Mt. Baker Snow School: Reflections of a Volunteer Instructor
I participated in Mt. Baker Snow School during my senior year at Western Washington University. During my time as a student, I spent the vast majority of my winters exploring Mt. Baker on skis. I quickly found a strong sense of belonging to the community surrounding the mountain. Therefore, when I heard about the program through one of my professors, I figured it would be a perfect opportunity to pay it forward to the people and environment that had given me so much.
As a biology major and outdoor enthusiast, I am aware of the necessity for programs like Mt. Baker Snow School that teach our youth to be environmentally-aware, and inspire the next generation of environmental stewards. I wanted to be a part of furthering this mission of the North Cascades Institute. My main goal as a Mt. Baker Snow School instructor was to encourage students to find the value in environment through outdoor recreation, while having meaningful discussions about watershed science.
As Mt. Baker Snow School students learn about the environment, they also learn valuable life skills. As an instructor, I encourage them to work together to make observations and solve problems, promoting social development.
Many students were put out of their comfort zone, whether it was their first time on snowshoes or first time conducting inquiry-based investigation. With the guidance of the instructors, they were challenged to try new things and adopt new ways of thinking.
Having been immersed in such a unique atmosphere, I also noticed that many of the students were developing a sense of responsibility to preserve the environment, as they were discussing the impact their actions have on the environment. I believe it was a truly transformation experience for some youth, and I am hopeful that their exposure created a lasting impact.
Mt. Baker Snow School also played a crucial role in my own development. As a Mt. Baker Snow School instructor, I gained a unique perspective on how weather, terrain, snow crystal morphology, and snowpack analysis provide clues about changing climate and water supplies.
The program provided me with valuable experience facilitating discussion with youth, organizing materials and plans, and introducing students to real-world science-based investigation. Working in a changing environment provided me with insight into ensuring student safety and effectively communicating issues. It also taught me how to promote stewardship by encouraging students to make environmental decisions based on real-time data.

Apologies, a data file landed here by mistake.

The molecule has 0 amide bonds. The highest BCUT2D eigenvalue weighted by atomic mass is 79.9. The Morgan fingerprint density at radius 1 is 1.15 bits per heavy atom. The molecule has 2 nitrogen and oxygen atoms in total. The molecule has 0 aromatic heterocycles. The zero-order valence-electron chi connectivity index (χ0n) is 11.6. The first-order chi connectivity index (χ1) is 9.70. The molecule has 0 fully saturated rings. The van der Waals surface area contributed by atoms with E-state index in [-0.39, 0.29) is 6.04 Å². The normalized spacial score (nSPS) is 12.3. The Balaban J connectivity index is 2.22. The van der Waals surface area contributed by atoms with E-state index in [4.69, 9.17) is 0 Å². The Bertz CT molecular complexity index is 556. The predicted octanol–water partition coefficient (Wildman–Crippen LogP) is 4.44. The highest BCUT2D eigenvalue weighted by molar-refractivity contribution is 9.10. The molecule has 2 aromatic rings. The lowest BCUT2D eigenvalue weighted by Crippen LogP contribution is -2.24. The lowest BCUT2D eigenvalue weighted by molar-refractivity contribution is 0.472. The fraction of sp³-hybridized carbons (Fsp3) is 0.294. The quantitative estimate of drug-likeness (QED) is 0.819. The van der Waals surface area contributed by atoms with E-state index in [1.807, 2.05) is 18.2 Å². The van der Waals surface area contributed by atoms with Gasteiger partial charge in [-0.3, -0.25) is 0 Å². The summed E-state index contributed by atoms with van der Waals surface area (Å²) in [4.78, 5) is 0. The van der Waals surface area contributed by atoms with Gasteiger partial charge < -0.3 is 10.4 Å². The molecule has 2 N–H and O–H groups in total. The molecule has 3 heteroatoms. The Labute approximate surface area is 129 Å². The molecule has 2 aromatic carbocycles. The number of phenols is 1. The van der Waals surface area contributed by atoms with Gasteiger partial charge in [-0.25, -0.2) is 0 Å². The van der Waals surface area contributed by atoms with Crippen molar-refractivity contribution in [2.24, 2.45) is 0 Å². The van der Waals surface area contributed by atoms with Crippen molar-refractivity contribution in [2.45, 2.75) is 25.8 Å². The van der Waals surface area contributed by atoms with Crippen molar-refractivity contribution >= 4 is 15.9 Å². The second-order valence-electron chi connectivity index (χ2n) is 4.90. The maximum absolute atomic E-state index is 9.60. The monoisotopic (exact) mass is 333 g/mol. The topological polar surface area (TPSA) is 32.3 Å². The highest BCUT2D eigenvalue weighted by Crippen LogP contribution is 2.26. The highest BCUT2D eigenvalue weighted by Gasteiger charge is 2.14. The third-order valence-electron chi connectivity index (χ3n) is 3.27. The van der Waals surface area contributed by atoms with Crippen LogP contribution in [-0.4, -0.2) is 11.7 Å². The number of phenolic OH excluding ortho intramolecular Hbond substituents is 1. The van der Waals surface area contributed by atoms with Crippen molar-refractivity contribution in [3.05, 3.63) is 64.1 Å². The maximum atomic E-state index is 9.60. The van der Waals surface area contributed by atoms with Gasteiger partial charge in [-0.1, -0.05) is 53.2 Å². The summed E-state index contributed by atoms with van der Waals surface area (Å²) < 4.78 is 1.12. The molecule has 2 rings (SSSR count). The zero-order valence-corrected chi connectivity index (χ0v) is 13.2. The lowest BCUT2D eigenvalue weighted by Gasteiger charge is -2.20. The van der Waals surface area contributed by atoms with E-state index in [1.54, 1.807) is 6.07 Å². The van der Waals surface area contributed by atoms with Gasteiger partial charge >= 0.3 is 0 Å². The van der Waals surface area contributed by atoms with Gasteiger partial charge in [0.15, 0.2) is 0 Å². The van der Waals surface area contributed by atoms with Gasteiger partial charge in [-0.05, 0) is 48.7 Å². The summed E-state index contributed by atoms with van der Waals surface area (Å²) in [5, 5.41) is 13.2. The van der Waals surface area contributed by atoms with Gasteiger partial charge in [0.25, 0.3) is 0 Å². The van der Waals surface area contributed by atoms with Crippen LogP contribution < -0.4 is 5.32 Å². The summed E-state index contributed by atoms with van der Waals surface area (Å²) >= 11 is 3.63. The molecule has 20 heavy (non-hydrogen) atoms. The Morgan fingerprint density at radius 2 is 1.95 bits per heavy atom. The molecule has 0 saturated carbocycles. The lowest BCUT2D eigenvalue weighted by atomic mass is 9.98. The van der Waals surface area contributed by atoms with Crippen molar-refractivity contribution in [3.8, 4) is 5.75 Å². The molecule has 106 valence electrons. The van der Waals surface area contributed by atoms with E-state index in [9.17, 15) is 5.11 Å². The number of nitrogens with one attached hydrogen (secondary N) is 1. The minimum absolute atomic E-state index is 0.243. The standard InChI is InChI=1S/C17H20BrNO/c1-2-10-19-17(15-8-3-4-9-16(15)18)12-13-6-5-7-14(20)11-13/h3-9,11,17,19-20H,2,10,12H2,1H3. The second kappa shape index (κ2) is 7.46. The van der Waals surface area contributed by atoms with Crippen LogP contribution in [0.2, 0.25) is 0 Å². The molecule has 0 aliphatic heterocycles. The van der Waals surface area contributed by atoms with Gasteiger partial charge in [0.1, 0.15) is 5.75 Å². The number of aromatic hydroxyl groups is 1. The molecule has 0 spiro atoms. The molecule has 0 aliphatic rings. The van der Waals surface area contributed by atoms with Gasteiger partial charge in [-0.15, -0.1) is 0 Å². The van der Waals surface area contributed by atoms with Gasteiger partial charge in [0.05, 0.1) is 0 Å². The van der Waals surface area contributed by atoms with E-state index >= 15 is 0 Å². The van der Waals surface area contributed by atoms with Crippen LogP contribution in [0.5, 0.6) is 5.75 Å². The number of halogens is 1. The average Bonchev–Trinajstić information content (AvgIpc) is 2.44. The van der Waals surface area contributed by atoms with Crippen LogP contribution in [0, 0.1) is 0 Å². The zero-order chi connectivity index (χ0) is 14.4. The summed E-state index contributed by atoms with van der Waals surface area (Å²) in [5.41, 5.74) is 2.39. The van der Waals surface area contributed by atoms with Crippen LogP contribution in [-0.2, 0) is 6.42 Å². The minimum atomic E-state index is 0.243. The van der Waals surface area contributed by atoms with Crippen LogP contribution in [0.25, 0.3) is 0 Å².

By the time the program finished up, I was eager to explore more opportunities related to watershed education. I continue to apply the skills I gained from the program as an education assistant at the Tahoe Environmental Research Center in Incline Village, NV, where I conduct Lake Tahoe-specific community outreach and student education.
I am very grateful for the Mt. Baker Snow School program, and I highly recommend it to anyone interested in science-based or outdoor education. It is rewarding in many ways, and a fun way to share your passion for the environment.
2019 Update from Bree!
After graduating from Western Washington University, I moved to Nevada where I taught a variety of inquiry-based programs at the Tahoe Environmental Research Center. The following year I moved to the Olympic Peninsula, where I worked with Middle School students to design and implement their own salmon habitat restoration projects with the North Olympic Salmon Coalition. Recently, I was lured back to the North Cascades, where I currently instruct Mountain School.
As an Instructor for Mountain School I have the opportunity to take groups of fifth grade students into the forest to explore the plants, animals, watersheds and geology of the North Cascades. Mountain School provides students with the opportunity to become engaged in real world issues that reach beyond the classroom walls. As a Mountain School Instructor I get to witness firsthand the connections that students make with the environment and with one another. I am constantly inspired by the student’s sense of wonder, creativity and persistence in finding solutions.
I look forward to continuing my journey as an environmental educator and as a positive role model for youth!